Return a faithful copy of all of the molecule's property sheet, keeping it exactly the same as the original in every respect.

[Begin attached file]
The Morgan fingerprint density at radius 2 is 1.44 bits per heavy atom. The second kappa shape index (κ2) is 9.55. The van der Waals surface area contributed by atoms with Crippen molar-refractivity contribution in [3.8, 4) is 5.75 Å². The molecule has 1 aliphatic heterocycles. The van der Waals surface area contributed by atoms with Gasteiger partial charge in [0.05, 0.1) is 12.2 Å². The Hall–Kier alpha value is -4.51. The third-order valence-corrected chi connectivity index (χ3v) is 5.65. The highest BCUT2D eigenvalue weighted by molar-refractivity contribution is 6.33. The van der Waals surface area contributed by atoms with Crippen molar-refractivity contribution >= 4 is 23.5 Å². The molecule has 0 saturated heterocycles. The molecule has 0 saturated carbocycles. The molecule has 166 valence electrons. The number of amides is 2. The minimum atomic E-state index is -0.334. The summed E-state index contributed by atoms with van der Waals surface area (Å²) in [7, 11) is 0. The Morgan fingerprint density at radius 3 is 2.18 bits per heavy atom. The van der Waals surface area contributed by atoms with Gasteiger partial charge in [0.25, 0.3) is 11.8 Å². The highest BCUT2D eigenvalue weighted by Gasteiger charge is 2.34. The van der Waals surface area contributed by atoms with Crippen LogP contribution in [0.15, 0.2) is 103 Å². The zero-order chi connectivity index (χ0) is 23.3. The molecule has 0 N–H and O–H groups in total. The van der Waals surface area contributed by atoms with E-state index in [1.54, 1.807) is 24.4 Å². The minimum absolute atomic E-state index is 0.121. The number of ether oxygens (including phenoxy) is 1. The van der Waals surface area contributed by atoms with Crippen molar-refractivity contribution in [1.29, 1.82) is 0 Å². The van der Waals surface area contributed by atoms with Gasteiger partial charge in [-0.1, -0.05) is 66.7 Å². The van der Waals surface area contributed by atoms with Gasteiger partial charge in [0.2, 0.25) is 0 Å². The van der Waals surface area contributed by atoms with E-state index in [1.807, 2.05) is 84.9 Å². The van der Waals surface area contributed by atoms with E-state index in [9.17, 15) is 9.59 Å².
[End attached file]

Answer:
The Morgan fingerprint density at radius 2 is 1.44 bits per heavy atom. The second kappa shape index (κ2) is 9.55. The van der Waals surface area contributed by atoms with Crippen molar-refractivity contribution in [3.8, 4) is 5.75 Å². The molecule has 1 aliphatic heterocycles. The van der Waals surface area contributed by atoms with Gasteiger partial charge in [0.05, 0.1) is 12.2 Å². The Hall–Kier alpha value is -4.51. The third-order valence-corrected chi connectivity index (χ3v) is 5.65. The highest BCUT2D eigenvalue weighted by molar-refractivity contribution is 6.33. The van der Waals surface area contributed by atoms with Crippen molar-refractivity contribution >= 4 is 23.5 Å². The molecule has 0 saturated heterocycles. The molecule has 0 saturated carbocycles. The molecule has 166 valence electrons. The number of amides is 2. The minimum atomic E-state index is -0.334. The summed E-state index contributed by atoms with van der Waals surface area (Å²) in [7, 11) is 0. The Morgan fingerprint density at radius 3 is 2.18 bits per heavy atom. The van der Waals surface area contributed by atoms with Gasteiger partial charge in [0.25, 0.3) is 11.8 Å². The highest BCUT2D eigenvalue weighted by Gasteiger charge is 2.34. The van der Waals surface area contributed by atoms with Crippen LogP contribution in [0.15, 0.2) is 103 Å². The zero-order chi connectivity index (χ0) is 23.3. The molecule has 0 N–H and O–H groups in total. The van der Waals surface area contributed by atoms with E-state index in [1.54, 1.807) is 24.4 Å². The minimum absolute atomic E-state index is 0.121. The number of ether oxygens (including phenoxy) is 1. The van der Waals surface area contributed by atoms with Crippen molar-refractivity contribution in [1.29, 1.82) is 0 Å². The van der Waals surface area contributed by atoms with Gasteiger partial charge in [-0.1, -0.05) is 66.7 Å². The van der Waals surface area contributed by atoms with Gasteiger partial charge in [0.2, 0.25) is 0 Å². The van der Waals surface area contributed by atoms with E-state index in [1.807, 2.05) is 84.9 Å². The van der Waals surface area contributed by atoms with E-state index in [9.17, 15) is 9.59 Å².